Excessive or Aggravated Speeding in Illinois
What do you need to know about aggravated speeding in Illinois? In short, under the Illinois Vehicle Code, aggravated speeding is a very serious offense. At the Farooqi & Husain Law Office, we want to ensure that members of the Muslim community in DuPage County understand the severity of such an offense.
To be sure, a charge of excessive or aggravated speeding can result in a negative impact on your auto insurance rates, but it can also leave you with a criminal record. It is important to understand the recent changes to this law that increased the severity of speeding. And if you have been charged with aggravated speeding, an aggressive Oakbrook Terrace criminal defense lawyer can help to limit the impact of this offense.
Understanding DuPage County Excessive or Aggravated Speeding
Beginning January 1, 2014, a new law under the Illinois Vehicle Code went into effect. Under the new law, speeding in excess of 25 miles per hour beyond the posted speed limit can result in a misdemeanor charge. Key elements of the law are as follows:
- Speeding by more than 35 miles per hour in excess of the speed limit that is posted will result in a Class A misdemeanor charge. Prior to the change in the law, drivers were charged with a Class A misdemeanor if they were driving 40 miles per hour in excess of the speed limit. As you can see, the new law lowered the number of miles per hour you can drive past the speed limit before being charged with a Class A misdemeanor;
- Speeding by anywhere from 26 to 34 miles per hour beyond the posted speed limit will result in a Class B misdemeanor charge;
- Speeding that results in a Class A or a Class B misdemeanor charge prevents the driver from being eligible for court supervision. In general, most drivers who are caught speeding would prefer court supervision. Through court supervision, the driver does not have to worry about a speeding conviction being made public. As such, court supervision can help to prevent an auto insurer from raising rates and from other entities learning about the speeding offense; and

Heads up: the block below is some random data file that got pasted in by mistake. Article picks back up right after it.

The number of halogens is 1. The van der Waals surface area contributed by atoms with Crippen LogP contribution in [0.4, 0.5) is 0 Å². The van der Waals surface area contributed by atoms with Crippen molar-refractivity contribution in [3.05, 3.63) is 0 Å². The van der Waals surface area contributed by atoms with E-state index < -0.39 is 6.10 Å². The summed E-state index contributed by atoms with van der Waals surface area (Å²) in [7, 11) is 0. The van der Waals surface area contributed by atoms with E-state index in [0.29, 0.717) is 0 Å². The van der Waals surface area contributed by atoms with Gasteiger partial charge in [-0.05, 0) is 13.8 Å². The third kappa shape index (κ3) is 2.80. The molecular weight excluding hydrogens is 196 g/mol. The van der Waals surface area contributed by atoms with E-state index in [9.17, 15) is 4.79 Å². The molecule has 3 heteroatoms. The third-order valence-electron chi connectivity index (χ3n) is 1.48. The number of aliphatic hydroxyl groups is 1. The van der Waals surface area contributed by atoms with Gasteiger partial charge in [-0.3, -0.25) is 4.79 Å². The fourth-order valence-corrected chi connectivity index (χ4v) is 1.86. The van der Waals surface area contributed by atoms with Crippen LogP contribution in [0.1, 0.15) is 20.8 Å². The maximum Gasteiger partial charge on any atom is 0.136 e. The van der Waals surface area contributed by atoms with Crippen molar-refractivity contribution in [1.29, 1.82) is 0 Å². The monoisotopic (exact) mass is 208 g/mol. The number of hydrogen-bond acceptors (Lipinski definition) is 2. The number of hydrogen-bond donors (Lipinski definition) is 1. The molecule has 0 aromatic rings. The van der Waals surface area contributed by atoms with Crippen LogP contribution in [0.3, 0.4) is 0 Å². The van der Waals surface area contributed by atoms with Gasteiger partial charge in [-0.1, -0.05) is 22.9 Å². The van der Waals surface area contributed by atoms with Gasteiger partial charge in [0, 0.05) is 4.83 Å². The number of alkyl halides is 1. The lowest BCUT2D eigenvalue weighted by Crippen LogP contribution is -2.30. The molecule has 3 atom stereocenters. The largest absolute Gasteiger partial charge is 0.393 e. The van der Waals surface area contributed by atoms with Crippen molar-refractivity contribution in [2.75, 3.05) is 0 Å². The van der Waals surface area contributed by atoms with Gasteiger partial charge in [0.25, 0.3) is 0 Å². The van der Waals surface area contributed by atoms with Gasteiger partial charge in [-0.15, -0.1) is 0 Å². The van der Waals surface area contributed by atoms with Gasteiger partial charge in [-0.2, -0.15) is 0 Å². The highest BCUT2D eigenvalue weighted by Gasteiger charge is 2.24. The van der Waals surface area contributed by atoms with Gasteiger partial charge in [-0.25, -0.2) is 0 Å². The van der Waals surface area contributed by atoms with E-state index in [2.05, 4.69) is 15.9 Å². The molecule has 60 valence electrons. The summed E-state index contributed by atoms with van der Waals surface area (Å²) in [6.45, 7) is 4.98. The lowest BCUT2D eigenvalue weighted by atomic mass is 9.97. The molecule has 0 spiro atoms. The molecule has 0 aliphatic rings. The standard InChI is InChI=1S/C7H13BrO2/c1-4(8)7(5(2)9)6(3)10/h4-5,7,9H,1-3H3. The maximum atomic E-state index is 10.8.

- Class A and Class B misdemeanors for speeding will result in a criminal conviction. In other words, your insurer will find out about the speeding charge, and you are likely to face a dramatic increase in your auto insurance premium.
In addition to dealing with substantial increases in auto insurance premiums, we want to emphasize that you will have a criminal record if you plead guilty or are convicted of aggravated driving. A criminal record can have an extremely harmful impact on your professional and social life. To be sure, a criminal conviction can affect your employment and your immigration status. Moreover, drivers convicted of aggravated speeding can also face severe fines and even jail time. According to an article in the Illinois State Bar Association newsletter, depending on the driver’s background, an aggravated speeding charge can result in a year in jail and a fine of up to $2,500.
Seeking Assistance from a DuPage County Criminal Defense Attorney
A recent Chicago case, People v. Rizzo, found that failing to permit court supervision for defendants convicted of aggravated speeding is unconstitutional. However, the state appealed that decision, and the case is currently pending before the Illinois Supreme Court.
Until we know whether members of our community with have the option of court supervision in the event of an aggravated speeding conviction, it is essential to have experienced counsel on your side. Do not risk a criminal conviction that could impact your professional position or your immigration status. Discuss your case with an experienced DuPage County criminal defense attorney as soon as possible to learn more about your options. Contact the Farooqi & Husain Law Office today.